After going through three chemotherapy sessions, he is back working at his boxing school to follow his dream.

“I have to live and be healthy. I’ll be a professional boxer and take care of my father,” the boy said.

“I’m the only person he has left.”

A considerate child

Dung hardly ever cries in front of his father, even on days when he was wracked with agony in bed.

His first chemotherapy session took place six months ago. The boy was in great pain and he threw up every single day due to the side effects.

Now Dung has taken his spirit and shape back. On March 13, he was the youngest boxer to enter an admission test to become a member of the selective boxer team in Ho Chi Minh City.

He boasted two knock-out victories. Interestingly, Dung was fighting with only his left arm as his right arm was in recovery from ligament injury.

The boy’s love for boxing and Muay Thai, a type of martial arts originating in Thailand, began when was a first grader.

“I had no idea my father was a fighter when I was a kid. I was watching TV fights only,” he said.

“The fighters’ knee and elbow moves were amazing. I was hooked.”

“I cut my father’s pants and had my mom turn it into a punching bag with only cloth inside.”

“I loved Muay Thai instead of kids’ toys. When I turned six, my father signed me up for martial arts lessons.”

After that, the boy practiced Muay Thai, boxing and Vietnamese traditional martial arts.

Nguyen Phu Cuong, his father, was an independent boxer.

Nguyen Tri Dung and his father, Nguyen Phu Cuong, practice boxing in their private martial arts center. Photo: Hoang Tung / Tuoi Tre
Nguyen Tri Dung and his father, Nguyen Phu Cuong, practice boxing in their private martial arts center. Photo: Hoang Tung / Tuoi Tre

The boy, following in his father’s path, singled out boxing as his passion three years ago when he turned nine.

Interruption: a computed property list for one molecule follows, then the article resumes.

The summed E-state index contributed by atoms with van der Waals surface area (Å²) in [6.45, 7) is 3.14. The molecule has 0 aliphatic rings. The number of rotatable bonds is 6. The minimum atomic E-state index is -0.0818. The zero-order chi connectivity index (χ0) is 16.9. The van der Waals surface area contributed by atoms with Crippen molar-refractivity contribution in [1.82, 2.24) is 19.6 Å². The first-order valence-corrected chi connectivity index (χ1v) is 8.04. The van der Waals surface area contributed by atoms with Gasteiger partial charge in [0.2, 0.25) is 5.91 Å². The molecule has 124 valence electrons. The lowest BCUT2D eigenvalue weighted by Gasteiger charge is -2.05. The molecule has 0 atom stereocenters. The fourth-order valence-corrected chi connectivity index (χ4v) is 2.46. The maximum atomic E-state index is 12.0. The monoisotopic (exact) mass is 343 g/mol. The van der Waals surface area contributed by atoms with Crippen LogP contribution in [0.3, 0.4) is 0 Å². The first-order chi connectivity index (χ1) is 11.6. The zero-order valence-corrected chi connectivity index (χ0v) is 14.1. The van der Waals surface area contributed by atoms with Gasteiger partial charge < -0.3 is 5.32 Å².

At 11 years old, he was one of the youngest members in the list of talented boxers in Binh Duong Province, around 60 kilometers north of Ho Chi Minh City.

A few months later, he was diagnosed with cancer in the left leg. His practicing days halted to make room for chemotherapy sessions in the Oncology Hospital of Ho Chi Minh City.

The 12-year-old speaks passionately about his father, also his first teacher of martial arts.

“When I was little, he told me about his ring fights in Cambodia. He took his skills from my grandfather.”

“My great grandfather was a boxer, too. So, I am the fourth-generation successor of this career.”

He believes that the path of boxing will lead him to a better life. His early days of difficulty motivated him.

“When Dung was six, my wife and I divorced. I took him from Binh Duong Province to Ho Chi Minh City. I was making a living out of boxing,” his father said.

“I became a teacher at a few martial arts clubs. During my free hours, I worked as a motorbike taxi driver and this shift ended at around 5:00 pm when I left to pick up my son.”

“There was a time when I worked at the Muay Thai center located inside his school campus so that it would be easy for his pick-up and drop-off.”

For the last six years, they have rented a place in Ho Chi Minh City. When news of his ailment came about, his friends and students raised a fund for his medical expenses.

“Everybody helped me to set up this small martial arts center so that we could fight his disease and earn a living,” he added.